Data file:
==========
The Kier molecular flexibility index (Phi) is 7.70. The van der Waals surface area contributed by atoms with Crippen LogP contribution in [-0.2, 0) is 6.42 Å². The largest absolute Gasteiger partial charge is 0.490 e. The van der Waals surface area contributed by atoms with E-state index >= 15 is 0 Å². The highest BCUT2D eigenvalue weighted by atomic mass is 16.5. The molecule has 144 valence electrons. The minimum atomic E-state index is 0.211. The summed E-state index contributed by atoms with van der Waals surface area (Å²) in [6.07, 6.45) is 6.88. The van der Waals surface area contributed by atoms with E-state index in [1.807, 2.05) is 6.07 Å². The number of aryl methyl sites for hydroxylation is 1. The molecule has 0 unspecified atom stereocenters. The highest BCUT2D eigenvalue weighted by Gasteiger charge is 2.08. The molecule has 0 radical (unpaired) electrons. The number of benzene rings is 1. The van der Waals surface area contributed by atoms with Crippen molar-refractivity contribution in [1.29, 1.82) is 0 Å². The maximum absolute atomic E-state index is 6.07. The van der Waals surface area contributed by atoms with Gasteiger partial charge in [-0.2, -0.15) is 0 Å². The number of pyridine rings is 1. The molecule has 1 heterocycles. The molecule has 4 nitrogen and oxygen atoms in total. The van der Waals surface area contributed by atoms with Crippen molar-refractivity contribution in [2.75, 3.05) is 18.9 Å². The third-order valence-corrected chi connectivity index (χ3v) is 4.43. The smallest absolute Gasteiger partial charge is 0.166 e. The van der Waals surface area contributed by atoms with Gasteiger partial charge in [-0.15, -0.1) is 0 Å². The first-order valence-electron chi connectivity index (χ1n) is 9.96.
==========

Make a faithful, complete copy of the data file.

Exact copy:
The Kier molecular flexibility index (Phi) is 7.70. The van der Waals surface area contributed by atoms with Crippen LogP contribution in [-0.2, 0) is 6.42 Å². The largest absolute Gasteiger partial charge is 0.490 e. The van der Waals surface area contributed by atoms with E-state index >= 15 is 0 Å². The highest BCUT2D eigenvalue weighted by atomic mass is 16.5. The molecule has 144 valence electrons. The minimum atomic E-state index is 0.211. The summed E-state index contributed by atoms with van der Waals surface area (Å²) in [6.07, 6.45) is 6.88. The van der Waals surface area contributed by atoms with E-state index in [1.807, 2.05) is 6.07 Å². The number of aryl methyl sites for hydroxylation is 1. The molecule has 0 unspecified atom stereocenters. The highest BCUT2D eigenvalue weighted by Gasteiger charge is 2.08. The molecule has 0 radical (unpaired) electrons. The number of benzene rings is 1. The van der Waals surface area contributed by atoms with Crippen molar-refractivity contribution in [1.29, 1.82) is 0 Å². The maximum absolute atomic E-state index is 6.07. The van der Waals surface area contributed by atoms with Gasteiger partial charge in [-0.2, -0.15) is 0 Å². The number of pyridine rings is 1. The molecule has 1 heterocycles. The molecule has 4 nitrogen and oxygen atoms in total. The van der Waals surface area contributed by atoms with Crippen molar-refractivity contribution in [2.75, 3.05) is 18.9 Å². The third-order valence-corrected chi connectivity index (χ3v) is 4.43. The smallest absolute Gasteiger partial charge is 0.166 e. The van der Waals surface area contributed by atoms with Gasteiger partial charge in [-0.15, -0.1) is 0 Å². The first-order valence-electron chi connectivity index (χ1n) is 9.96.